December 5, 2012 by Wes Cronk in Livewire, Opinion with 7 comments
When David Gross, Commissioner of Major League Lacrosse, suggested that professional ultimate would be hindered by the fact that the sport does not have NCAA recognition, he introduced a larger topic that I’ve been curious about since the AUDL first started last year: college eligibility.
Since ultimate isn’t an officially sanctioned NCAA sport, there hasn’t been much said about college athletes playing on professional teams in the AUDL and MLU because there is no rule in place — like there is for all NCAA athletes — requiring them to maintain their amateur status. This could quickly change, though, especially if USA Ultimate — organizers of the college series — begins to view the rise of these professional leagues as a threat to the success of their plans. Because they control the division, USAU could easily decide to institute eligibility rules aimed at keeping college players from turning pro if they felt it was in the organization’s best interest.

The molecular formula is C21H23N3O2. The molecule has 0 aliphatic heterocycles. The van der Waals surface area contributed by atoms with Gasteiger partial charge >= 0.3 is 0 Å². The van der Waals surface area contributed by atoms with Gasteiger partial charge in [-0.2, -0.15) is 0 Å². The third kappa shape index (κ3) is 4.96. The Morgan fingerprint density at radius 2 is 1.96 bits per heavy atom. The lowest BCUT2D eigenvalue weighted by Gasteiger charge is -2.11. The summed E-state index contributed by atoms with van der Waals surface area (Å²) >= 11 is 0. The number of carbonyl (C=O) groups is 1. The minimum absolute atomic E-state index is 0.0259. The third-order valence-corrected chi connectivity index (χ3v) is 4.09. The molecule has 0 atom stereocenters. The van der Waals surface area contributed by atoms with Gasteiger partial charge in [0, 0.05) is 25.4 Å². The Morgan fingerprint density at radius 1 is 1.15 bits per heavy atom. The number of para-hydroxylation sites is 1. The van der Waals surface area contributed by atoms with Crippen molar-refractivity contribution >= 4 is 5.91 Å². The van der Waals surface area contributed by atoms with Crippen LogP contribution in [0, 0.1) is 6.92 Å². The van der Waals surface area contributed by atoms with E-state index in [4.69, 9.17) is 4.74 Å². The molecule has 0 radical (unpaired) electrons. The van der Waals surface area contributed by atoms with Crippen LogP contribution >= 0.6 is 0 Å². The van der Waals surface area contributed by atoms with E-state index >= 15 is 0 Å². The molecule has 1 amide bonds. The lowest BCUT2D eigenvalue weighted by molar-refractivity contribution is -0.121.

Nexgen’s recent proposal that would bring ultimate’s elite club teams together to form another new pro league is particularly antagonistic towards USAU and, if it comes to fruition, could be a death blow to the Triple Crown Tour. It isn’t unreasonable to believe that USAU would respond strongly if they perceived competition from professional ultimate as negatively influencing their product. The creation of strict eligibility rules for the college division to dissuade young talent from jumping onto a professional team seems like an obvious place for them to start.
If one of the goals in promoting the sport of ultimate is getting NCAA recognition, this is an issue that will have to be addressed eventually regardless. In the short-term, though, it will be interesting to watch whether USA Ultimate and the professional ultimate leagues can co-exist in harmony or if friction between the various organizations’ plans make this an issue sooner than later.